07 August 2008

blogging with Berlioz

Feuilletonist to blogger is not that big a leap; in fact, this all seems like a case of plus ca change, as so many things do. . . . (All quotations are from the David Cairns translation of The Memoirs of Hector Berlioz, Everyman's Library/Knopf edition; anything in square brackets after this point is from me, not Berlioz.)

The Leonore overture, a truly gigantic piece, played with rare precision and verve, was received with only the feeblest applause, and I later heard a gentleman at dinner complain at their not doing Haydn’s symphonies instead of this ‘uncivilized music with no tunes in it’!! Even in Paris we do not have that kind of bourgeois any more. (p. 288)

[I think we still have them in Boston and San Francisco, though, because I swear I’ve overheard the same remark (possibly from the same old man), only with Beethoven’s name in place of Haydn’s.]

Let me now tell you about the Prague choral society. It is like all such bodies in Germany in being composed almost entirely of amateurs from the middle classes. . . . Unlike some institutions of the sort it does not have as its sole aim in life the rehearsal and performance of ancient masterpieces, to the exclusion of contemporary works. Such institutions are, if I may so describe them, mere sects, musical consistories where under pretext of a real or pretended enthusiasm for the dead they complacently dismiss the living, of whom they know nothing, deplore the growing influence of Baal, and consign all supposed golden calves and their worshippers [that would be Moses und Aron, I suppose] to perdition. These meeting houses of musical puritanism are the repositories of the religion not of the beautiful, whatever its age, but of the old, whatever its quality: a narrow, rancorous religion with its own Bible and the works of two or three evangelists, over which the faithful pore tirelessly, producing ever more subtle interpretations of passages whose meaning is transparently clear. . . . (p. 441)

I have never been able to bring myself to dilate on matters of which I am quite ignorant. It may come, in time and by force of example. Meanwhile you must forgive me if I keep silent. (p. 442)

Not only working men from Prague but also peasants came to the concert that I gave in the theatre, the low price of some of the seats having put it within their means, and I could tell from their fresh, uninhibited reaction to the more unexpected effects in the music how interested they were in what I was trying to do. . . . (p. 444)

. . .the season would open with an English version of that sparkling novelty, Donizetti’s Lucia di Lammermoor. . . . (p. 490)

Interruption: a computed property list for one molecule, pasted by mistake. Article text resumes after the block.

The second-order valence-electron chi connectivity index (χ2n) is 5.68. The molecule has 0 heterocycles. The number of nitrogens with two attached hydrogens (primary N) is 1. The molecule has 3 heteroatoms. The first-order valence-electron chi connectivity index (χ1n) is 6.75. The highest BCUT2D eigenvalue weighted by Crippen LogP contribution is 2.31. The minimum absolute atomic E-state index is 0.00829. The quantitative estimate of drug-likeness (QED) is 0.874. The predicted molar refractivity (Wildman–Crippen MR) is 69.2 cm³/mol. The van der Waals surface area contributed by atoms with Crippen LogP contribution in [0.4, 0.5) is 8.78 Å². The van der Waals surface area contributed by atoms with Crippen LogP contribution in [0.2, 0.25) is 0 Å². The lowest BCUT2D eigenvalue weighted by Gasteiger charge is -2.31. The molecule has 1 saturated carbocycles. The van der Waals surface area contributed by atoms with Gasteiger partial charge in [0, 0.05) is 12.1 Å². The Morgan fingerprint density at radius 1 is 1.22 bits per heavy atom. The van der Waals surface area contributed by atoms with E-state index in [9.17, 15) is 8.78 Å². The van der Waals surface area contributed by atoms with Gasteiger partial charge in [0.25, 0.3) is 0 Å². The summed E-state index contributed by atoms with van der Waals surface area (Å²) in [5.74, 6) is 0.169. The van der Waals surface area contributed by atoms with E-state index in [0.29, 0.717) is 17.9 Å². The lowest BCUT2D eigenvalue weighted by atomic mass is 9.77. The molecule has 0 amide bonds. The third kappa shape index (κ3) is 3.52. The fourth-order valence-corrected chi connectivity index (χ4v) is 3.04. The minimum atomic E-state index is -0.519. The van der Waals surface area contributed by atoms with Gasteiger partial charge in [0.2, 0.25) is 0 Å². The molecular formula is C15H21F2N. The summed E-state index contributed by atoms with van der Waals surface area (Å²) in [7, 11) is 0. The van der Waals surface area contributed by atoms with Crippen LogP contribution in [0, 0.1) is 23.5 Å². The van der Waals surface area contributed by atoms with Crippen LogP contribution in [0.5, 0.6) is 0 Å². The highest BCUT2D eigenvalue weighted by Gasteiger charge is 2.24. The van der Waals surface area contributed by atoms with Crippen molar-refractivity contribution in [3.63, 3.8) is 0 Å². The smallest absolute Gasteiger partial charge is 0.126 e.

[OMFG! Hector, I love Lucia but ROFLMAO!!!! And that little jab at opera-house programming was written over one hundred and fifty years ago!]

Shakespeare! Where is he? Where art thou? I feel as if he alone of all men who ever lived can understand me, must have understood us both; he alone could have pitied us, poor unhappy artists, loving yet wounding each other [Berlioz is writing about the death of his wife, the actress Harriet Smithson, whom he had first seen as Juliet and Ophelia]. Shakespeare! You were a man. You, if you still exist, must be a refuge for the wretched. It is you that are our father, our father in heaven, if there is a heaven.
God standing aloof in his infinite unconcern is revolting and absurd
[interesting to think that the artist indifferently paring his nails over his creation became the ideal that replaced the Romanticism of Berlioz and his generation]. Thou alone for the souls of artists are the living and loving God. Receive us, father, into thy bosom, guard us, save us! De profundis ad te clamo. What are death and nothingness? Genius is immortal! What? ‘O fool, fool, fool!’ [He closes with a quotation from Othello; his wife also played Desdemona, and in a strange reversal of the play was intensely jealous of him after they married.] (p. 505)

He repeats himself, the reader will say. It is only too true. The same endless rhythm: remembrance, regret, a soul clutching at the past, a pitiful blind urge to arrest the present and hold it as it flies, a hopeless struggle with time, a mad desire to realize the impossible, a desperate craving for limitless love. How should I not repeat myself? The sea repeats itself; its waves are all alike. (p. 552)

[Amen, Brother Berlioz.]


vicmarcam said...

Wow! Things don't really change much, do they? Which, I guess, is what makes that beautiful last paragraph especially fitting.

Patrick J. Vaz said...

One thing I particularly love about that last paragraph is that it's so open and unashamed -- I think a contemporary writer might feel it was a little too purple and poetic.